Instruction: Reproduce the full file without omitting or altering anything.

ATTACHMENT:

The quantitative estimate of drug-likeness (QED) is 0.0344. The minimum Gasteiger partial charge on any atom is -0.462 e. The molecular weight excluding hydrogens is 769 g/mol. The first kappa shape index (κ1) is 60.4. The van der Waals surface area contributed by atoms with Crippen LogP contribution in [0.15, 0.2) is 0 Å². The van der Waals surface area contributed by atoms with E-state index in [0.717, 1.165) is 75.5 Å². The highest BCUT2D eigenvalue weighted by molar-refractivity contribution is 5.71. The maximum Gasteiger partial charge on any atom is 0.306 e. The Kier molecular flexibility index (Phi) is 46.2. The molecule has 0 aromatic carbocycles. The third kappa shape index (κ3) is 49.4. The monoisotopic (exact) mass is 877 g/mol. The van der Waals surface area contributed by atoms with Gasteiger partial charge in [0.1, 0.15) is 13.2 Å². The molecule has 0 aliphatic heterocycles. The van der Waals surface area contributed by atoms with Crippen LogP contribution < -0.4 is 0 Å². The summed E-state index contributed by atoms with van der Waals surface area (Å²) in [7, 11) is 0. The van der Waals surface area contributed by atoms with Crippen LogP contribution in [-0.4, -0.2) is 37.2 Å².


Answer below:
The quantitative estimate of drug-likeness (QED) is 0.0344. The minimum Gasteiger partial charge on any atom is -0.462 e. The molecular weight excluding hydrogens is 769 g/mol. The first kappa shape index (κ1) is 60.4. The van der Waals surface area contributed by atoms with Crippen LogP contribution in [0.15, 0.2) is 0 Å². The van der Waals surface area contributed by atoms with E-state index in [0.717, 1.165) is 75.5 Å². The highest BCUT2D eigenvalue weighted by molar-refractivity contribution is 5.71. The maximum Gasteiger partial charge on any atom is 0.306 e. The Kier molecular flexibility index (Phi) is 46.2. The molecule has 0 aromatic carbocycles. The third kappa shape index (κ3) is 49.4. The monoisotopic (exact) mass is 877 g/mol. The van der Waals surface area contributed by atoms with Gasteiger partial charge in [0.1, 0.15) is 13.2 Å². The molecule has 0 aliphatic heterocycles. The van der Waals surface area contributed by atoms with Crippen LogP contribution < -0.4 is 0 Å². The summed E-state index contributed by atoms with van der Waals surface area (Å²) in [7, 11) is 0. The van der Waals surface area contributed by atoms with Crippen LogP contribution in [-0.4, -0.2) is 37.2 Å².